Contemplating an empty nest, my parents decided to buy a house in Florida, thinking they’d move from Atlanta when I graduated high school. Since I was concerned about the quality of my education at my previous school, I told my parents that we could move before my junior year if I could get into a better school. What began as a simple idea ended with my agreeing to finish my last 2 years of high school in St. Petersburg.
If you ever want to be impressed by what Shorecrest has to offer your child, talk to one of the Upper School students. Earlier this year, I interviewed six of our upperclassmen on how to prepare for midterms. The students were polite and offered great advice to students who want to do well on exams.
Throughout my years at Shorecrest, I’ve had the chance to listen to a lot of conversations about honesty and to observe different cases brought in front of the Honor Council. I’ve been able to understand that one of the major reasons that honesty and integrity are such a vital part of our community is because honor is really all about trust.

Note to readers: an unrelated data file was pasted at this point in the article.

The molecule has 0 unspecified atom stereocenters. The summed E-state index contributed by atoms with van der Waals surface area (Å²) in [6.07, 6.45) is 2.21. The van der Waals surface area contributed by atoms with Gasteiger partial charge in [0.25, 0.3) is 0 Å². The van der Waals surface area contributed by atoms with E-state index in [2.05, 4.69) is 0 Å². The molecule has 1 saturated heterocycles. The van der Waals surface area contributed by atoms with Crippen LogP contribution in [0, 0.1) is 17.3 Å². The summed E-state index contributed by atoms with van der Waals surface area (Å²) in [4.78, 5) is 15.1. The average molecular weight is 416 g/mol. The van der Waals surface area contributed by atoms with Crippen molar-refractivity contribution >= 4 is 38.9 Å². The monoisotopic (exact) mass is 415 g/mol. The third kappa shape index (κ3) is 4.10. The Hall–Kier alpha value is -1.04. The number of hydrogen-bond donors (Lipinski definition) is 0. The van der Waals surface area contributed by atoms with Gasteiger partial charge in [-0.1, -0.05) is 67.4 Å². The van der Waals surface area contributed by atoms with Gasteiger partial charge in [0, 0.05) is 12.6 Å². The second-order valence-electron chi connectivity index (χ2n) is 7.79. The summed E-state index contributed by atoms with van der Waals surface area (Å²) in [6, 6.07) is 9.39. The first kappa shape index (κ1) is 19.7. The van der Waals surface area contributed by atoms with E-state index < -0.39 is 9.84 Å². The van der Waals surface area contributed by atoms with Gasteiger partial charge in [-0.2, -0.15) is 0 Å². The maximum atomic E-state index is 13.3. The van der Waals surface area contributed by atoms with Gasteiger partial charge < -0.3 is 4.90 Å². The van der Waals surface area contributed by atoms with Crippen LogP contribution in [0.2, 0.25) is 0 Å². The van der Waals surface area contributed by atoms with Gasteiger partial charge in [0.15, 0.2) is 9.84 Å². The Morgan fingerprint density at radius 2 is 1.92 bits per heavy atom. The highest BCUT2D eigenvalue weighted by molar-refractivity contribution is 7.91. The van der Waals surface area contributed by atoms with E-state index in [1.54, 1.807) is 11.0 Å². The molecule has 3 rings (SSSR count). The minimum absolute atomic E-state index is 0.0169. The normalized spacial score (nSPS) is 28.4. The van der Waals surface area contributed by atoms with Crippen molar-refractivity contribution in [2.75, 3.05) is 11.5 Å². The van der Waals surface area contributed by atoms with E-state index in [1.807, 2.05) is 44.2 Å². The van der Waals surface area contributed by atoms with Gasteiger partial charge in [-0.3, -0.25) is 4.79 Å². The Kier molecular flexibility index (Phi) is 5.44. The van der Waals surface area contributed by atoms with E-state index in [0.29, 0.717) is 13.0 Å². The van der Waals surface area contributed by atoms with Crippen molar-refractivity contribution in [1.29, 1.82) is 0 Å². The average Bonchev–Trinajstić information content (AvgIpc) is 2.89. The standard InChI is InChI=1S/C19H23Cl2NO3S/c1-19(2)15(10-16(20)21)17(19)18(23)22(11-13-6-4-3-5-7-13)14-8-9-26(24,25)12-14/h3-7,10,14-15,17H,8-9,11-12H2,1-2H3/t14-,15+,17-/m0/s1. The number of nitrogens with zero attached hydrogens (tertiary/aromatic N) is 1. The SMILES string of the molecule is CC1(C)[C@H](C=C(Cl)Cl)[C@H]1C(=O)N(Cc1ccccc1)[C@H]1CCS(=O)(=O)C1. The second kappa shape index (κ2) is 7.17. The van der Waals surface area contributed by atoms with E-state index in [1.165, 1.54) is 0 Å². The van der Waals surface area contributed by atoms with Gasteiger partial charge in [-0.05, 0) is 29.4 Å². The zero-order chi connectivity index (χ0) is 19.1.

ABOUT THE CHALLENGE:
As a school leader, I strive to spend time in all of our Lower School classrooms getting to know teachers and students, as well as learning how I can best support them and help the school grow. One of the benefits of being a small Kindergarten-4th Grade elementary school is that I am able to get to know students as learners overtime. When I discovered that there was a national “Shadow a Student Challenge” put out to all administrators, I quickly threw my hat in.
For one day during the week of February 29-March 4, administrators were asked to clear our schedules, silence our walkie-talkies, throw on sneakers, and immerse ourselves in student life for a day. This is the first year of the Shadow a Student Challenge, which was sponsored by School Retool, a professional development nonprofit created by the Institute of Design at Stanford University, as well as Ideo, a design and innovation consulting firm; and the Hewlett Foundation.
Since last year, Shorecrest has sought to expand its curriculum by experimenting with the use of projects, rather than lectures, in teaching. Projects, unlike lectures, are built around the idea of students cooperatively working to learn subjects. As part of a new initiative, each Upper School teacher is required to work in at least one project into his or her curriculum.